The respected Reuters news agency said the North Korean gang had targeted a "broad set of people" including staff working on Covid-19 research, but are not thought to have been successful.

The North Korean mission to the United Nations in Geneva declined to respond to a request for comment. Pyongyang has previously denied carrying out cyber attacks. It has no direct line of contact for foreign media.

AstraZeneca, which has emerged as one of the top three Covid-19 vaccine developers, declined to comment.

Sources told Reuters the attacks were part of an ongoing hacking campaign that US officials and cybersecurity researchers have attributed to North Korea.

The campaign has previously focused on defence companies and media organisations but has become focused on Covid-19 related targets in recent weeks.

Cyber attacks against health bodies, vaccine scientists and drugmakers have soared during the Covid-19 pandemic as state-backed and criminal hacking groups scramble to obtain the latest research and information about the outbreak.

Western officials say any stolen information could be sold for profit, used to extort the victims, or give foreign governments a valuable strategic advantage as they fight to contain a disease that has killed 1.4 million people worldwide.

Microsoft said this month it had seen two North Korean hacking groups target vaccine developers in a number of countries, including by "sending messages with fabricated job descriptions". Microsoft did not name any of the targeted organisations.

South Korean lawmakers said on Friday that the country's intelligence agency had foiled some of those attempts.

It has previously been reported that hackers from Iran, China and Russia have all attempted to break into leading drugmakers and even the World Health Organisation this year. Tehran, Beijing and Moscow have all denied the allegations.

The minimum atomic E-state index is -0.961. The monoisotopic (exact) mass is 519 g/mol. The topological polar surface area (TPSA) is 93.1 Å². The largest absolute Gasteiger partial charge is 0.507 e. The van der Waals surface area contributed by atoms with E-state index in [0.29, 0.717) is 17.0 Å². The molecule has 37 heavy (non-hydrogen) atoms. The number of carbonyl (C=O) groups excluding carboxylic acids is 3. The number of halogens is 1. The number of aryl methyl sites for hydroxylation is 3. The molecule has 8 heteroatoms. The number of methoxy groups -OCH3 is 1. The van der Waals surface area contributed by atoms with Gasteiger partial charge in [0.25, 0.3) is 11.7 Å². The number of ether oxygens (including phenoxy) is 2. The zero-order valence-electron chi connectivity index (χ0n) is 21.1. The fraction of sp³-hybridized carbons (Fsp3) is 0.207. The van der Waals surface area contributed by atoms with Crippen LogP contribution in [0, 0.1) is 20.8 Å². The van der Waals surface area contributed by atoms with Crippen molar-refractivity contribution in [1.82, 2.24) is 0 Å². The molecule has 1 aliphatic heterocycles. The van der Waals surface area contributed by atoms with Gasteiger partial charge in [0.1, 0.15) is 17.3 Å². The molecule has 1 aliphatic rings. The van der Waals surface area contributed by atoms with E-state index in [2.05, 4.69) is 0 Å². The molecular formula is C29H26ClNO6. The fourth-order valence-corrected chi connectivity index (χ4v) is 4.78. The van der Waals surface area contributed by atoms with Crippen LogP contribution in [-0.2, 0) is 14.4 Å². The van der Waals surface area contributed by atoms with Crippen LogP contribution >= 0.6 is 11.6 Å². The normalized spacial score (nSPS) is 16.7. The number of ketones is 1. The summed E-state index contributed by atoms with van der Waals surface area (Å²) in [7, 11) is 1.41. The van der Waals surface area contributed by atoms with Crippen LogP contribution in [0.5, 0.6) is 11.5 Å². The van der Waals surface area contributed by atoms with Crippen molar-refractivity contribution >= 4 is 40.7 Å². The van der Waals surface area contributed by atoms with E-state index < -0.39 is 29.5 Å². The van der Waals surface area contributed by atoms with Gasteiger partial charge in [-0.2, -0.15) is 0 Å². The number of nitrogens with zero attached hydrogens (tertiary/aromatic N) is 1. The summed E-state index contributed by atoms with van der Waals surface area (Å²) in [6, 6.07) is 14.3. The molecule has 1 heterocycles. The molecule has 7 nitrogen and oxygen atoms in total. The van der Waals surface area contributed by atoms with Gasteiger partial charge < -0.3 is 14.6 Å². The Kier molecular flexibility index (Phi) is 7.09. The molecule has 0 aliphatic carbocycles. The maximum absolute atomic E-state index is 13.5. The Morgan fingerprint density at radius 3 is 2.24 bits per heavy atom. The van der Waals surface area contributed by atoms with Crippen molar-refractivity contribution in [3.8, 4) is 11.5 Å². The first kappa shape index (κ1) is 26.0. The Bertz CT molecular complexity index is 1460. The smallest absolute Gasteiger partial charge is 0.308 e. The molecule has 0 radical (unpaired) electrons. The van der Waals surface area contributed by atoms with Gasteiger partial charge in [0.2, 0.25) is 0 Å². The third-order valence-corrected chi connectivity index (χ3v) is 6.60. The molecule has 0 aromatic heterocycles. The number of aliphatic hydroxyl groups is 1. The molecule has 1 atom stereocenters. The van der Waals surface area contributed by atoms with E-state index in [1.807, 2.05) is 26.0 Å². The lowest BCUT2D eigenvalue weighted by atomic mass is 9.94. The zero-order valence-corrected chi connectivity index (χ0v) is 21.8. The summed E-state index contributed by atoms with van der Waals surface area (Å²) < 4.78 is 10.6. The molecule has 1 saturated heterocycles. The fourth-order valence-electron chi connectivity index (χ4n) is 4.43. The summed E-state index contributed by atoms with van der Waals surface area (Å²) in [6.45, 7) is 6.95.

Some of the accounts used in the attacks on AstraZeneca were registered to Russian email addresses, one of the sources said, in a possible attempt to mislead investigators.

North Korea has been blamed by US prosecutors for some of the world's most audacious and damaging cyber attacks. Pyongyang has described the allegations as part of attempts by Washington to smear its image. 

Posing as recruiters on social networking site LinkedIn is a favoured tactic of North Korean hackers seeking to steal money and valuable research. Hackers linked to the North Korean regime often pose as recruiters and message targets, asking them to download files which they claim contain job descriptions.

When downloaded and opened, the files actually contain computer code that gives the hackers access to protected computer systems, allowing them to silently search through servers and then smuggle out the files.

Cyber security experts have found that LinkedIn messages like this are commonly sent by the Lazarus hacking group which in 2014 had managed to break into the servers of Sony Pictures and in 2017 brought parts of the NHS to a standstill during the WannaCry ransomware attack.

Last year, the group posed as recruiters for defence contractors and messaged British employees of defence and aerospace companies in the hope that they could gain access to classified military documents.